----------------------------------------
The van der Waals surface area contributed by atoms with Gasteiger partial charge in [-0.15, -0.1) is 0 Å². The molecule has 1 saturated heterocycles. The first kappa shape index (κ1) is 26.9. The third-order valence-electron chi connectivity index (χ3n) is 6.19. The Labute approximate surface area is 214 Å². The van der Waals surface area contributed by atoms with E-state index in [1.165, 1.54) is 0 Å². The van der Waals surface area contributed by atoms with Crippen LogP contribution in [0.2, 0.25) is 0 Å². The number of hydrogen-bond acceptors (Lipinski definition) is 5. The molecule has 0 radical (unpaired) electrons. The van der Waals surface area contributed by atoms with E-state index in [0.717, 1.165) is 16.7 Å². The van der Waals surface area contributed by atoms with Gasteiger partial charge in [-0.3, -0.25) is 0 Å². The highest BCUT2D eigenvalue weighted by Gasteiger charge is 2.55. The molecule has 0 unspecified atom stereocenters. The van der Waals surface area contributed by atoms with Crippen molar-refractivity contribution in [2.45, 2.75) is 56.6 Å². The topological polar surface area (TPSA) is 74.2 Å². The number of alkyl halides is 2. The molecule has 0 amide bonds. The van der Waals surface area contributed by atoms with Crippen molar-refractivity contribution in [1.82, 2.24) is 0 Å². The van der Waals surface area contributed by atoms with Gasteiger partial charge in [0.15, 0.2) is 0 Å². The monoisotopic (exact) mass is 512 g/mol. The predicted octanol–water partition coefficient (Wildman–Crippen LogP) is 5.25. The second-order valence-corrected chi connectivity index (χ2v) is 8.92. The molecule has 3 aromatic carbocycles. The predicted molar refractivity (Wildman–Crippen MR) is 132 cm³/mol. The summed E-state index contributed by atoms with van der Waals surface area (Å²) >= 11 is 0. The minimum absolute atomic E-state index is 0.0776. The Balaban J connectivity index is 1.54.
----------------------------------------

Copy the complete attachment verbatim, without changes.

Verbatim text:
The van der Waals surface area contributed by atoms with Gasteiger partial charge in [-0.15, -0.1) is 0 Å². The molecule has 1 saturated heterocycles. The first kappa shape index (κ1) is 26.9. The third-order valence-electron chi connectivity index (χ3n) is 6.19. The Labute approximate surface area is 214 Å². The van der Waals surface area contributed by atoms with E-state index in [1.165, 1.54) is 0 Å². The van der Waals surface area contributed by atoms with Crippen LogP contribution in [0.2, 0.25) is 0 Å². The number of hydrogen-bond acceptors (Lipinski definition) is 5. The molecule has 0 radical (unpaired) electrons. The van der Waals surface area contributed by atoms with E-state index in [0.717, 1.165) is 16.7 Å². The van der Waals surface area contributed by atoms with Gasteiger partial charge in [-0.3, -0.25) is 0 Å². The highest BCUT2D eigenvalue weighted by Gasteiger charge is 2.55. The molecule has 0 unspecified atom stereocenters. The van der Waals surface area contributed by atoms with Crippen molar-refractivity contribution in [2.45, 2.75) is 56.6 Å². The topological polar surface area (TPSA) is 74.2 Å². The number of alkyl halides is 2. The molecule has 0 amide bonds. The van der Waals surface area contributed by atoms with Crippen molar-refractivity contribution in [1.82, 2.24) is 0 Å². The van der Waals surface area contributed by atoms with Gasteiger partial charge in [0.15, 0.2) is 0 Å². The monoisotopic (exact) mass is 512 g/mol. The predicted octanol–water partition coefficient (Wildman–Crippen LogP) is 5.25. The second-order valence-corrected chi connectivity index (χ2v) is 8.92. The molecule has 3 aromatic carbocycles. The predicted molar refractivity (Wildman–Crippen MR) is 132 cm³/mol. The summed E-state index contributed by atoms with van der Waals surface area (Å²) >= 11 is 0. The minimum absolute atomic E-state index is 0.0776. The Balaban J connectivity index is 1.54.